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  • arrêt sur visagefrom Hatred of Translation1
  • Nathanaël (bio)

or else isolated in silence

—Danielle Collobert, Ça des mots

In the language of film there are often extraordinary divergences between English and French, which prove at times to be irreconcilable.2 If this tendency toward discrepancy is true of translation as a rule, it reveals itself to be particularly true in the case of this work in translation. Danielle Collobert's Recherche,3 rendered as Research, in which the search of re-search must be read as detachable, with emphasis on its repetitive motion—but also in its slide from substantive to predicate (search>searches)—makes salient such divergences, through the implied camera movement panning over the evacuated faces of A and B and the marked distances especially that define the space of their bodies, in proximity and in remove, as though the text were annotating a form of recusal that is implicit in the spaces of desire to which their mortiferous movements owe everything; an intimacy of anticipated death, and seizure, from which the camera extracts movements of degradation through violent stillness.

Indeed the term still here is adopted to render the French arrêt, proposing a false equivalency between the (film) still and its seemingly concordant locution, the arrêt (sur image). These are "attested" terms that reveal something of the contexts in which each seeks to function. In Recherche Collobert limits herself [End Page 138] to the use of arrêt sur, designating in each instance a specific detail on which the camera is to stop. "Stop" of course is one of the translations of the lone substantive "arrêt," which also implies "arrest" (from the verb arrêter), replete with its juridical (enforceable/enforcible) intent.4

One might just as readily translate "arrêt sur" as "stop at," stopping at nothing to achieve the irresistible demands of such a transitive language that subverts its own objectivity through a persistent preference for passive forms, abdicating one's responsibility to the law in abject deference to its capital aims. Regimens of grammar are coincident with regimens of power now as always.5

More than one frontier has now been crossed, and reading the three works6 gathered by Françoise Morvan under the title Expériences (experiments and/ or experiences) in this so-called America is a serious transposition indeed in which the sands of north-western France adjoining the virulent Atlantic, may readily allow themselves to be supplanted by an imagined far-ouest of burnt deserts shimmering with radioactive particulate, under some gun. These are voided investigations that succeed only in subtracting the body from its criminality—a condemnation of ages pressed into moments, a crime committed to each and every one.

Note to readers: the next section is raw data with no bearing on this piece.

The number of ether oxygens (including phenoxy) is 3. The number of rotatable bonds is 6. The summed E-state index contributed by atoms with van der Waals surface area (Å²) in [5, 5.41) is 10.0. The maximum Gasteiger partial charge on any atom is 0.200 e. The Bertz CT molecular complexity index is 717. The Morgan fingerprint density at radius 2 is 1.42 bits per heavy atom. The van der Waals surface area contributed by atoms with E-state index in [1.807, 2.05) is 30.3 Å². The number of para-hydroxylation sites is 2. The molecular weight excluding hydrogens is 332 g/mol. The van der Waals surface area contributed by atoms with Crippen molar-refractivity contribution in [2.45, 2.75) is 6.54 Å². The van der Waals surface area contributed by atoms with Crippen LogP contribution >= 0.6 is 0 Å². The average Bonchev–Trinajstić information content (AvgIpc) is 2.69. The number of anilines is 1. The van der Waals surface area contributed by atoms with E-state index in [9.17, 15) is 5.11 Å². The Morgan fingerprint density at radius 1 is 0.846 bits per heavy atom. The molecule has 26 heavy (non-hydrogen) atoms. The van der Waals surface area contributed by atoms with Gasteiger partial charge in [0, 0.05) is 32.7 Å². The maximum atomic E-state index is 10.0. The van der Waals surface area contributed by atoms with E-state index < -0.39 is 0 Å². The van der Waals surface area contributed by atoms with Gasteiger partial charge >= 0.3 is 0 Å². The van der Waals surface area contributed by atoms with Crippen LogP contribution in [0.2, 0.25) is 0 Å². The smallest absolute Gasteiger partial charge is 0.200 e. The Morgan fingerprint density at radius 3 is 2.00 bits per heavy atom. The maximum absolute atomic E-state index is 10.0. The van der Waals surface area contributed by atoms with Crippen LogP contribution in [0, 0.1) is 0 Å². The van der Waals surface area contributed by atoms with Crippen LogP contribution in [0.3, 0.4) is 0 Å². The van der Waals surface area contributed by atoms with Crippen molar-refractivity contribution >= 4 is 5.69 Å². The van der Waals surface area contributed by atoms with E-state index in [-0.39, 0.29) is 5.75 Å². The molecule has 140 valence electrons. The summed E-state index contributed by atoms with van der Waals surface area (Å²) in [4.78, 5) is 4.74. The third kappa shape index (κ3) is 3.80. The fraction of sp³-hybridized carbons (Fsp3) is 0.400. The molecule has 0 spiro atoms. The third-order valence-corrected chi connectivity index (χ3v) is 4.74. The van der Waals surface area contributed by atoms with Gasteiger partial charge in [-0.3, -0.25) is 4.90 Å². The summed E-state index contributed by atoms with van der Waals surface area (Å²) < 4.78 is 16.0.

Meurtre (Murder), the title of Collobert's first acknowledged work,7 is just as operative in these cinematic and radiophonic works; indeed, it can be read as a mot d'ordre for her entire oeuvre,8 and with which its entire topography is suffused. The stills of Recherche and "Polyphonie" attest to this, as does the recurrence of the isolate arrêt, whether in its designation of a bus stop or a pause in action (breaks in the fight, for example, between B and the man on the dock), toppling into the near untranslatable arrêts in the plural, stops, which invites, again, a transitive reading rather than the congealment of the plural substantive, and this, in keeping with the stares that transfix and bore into the faces verging on the dunes. The polysemic displacement of arrêt is such that the cumulative effect of its multiply transposed sense is that of a filmstrip caught in a projector, and it isn't clear whether the image is held or whether it is caught in the mechanism; in either case, the reader is among those held captive by a language that forbids release, burrowing instead, more deeply, into a thickeningly menacing interiority with its inscription of fear similar to that elicited by the perceived approach of the beast in Kafka's "The Burrow." The time of exposure holds the permanent promise of such a threat. [End Page 139]




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pp. 138-141
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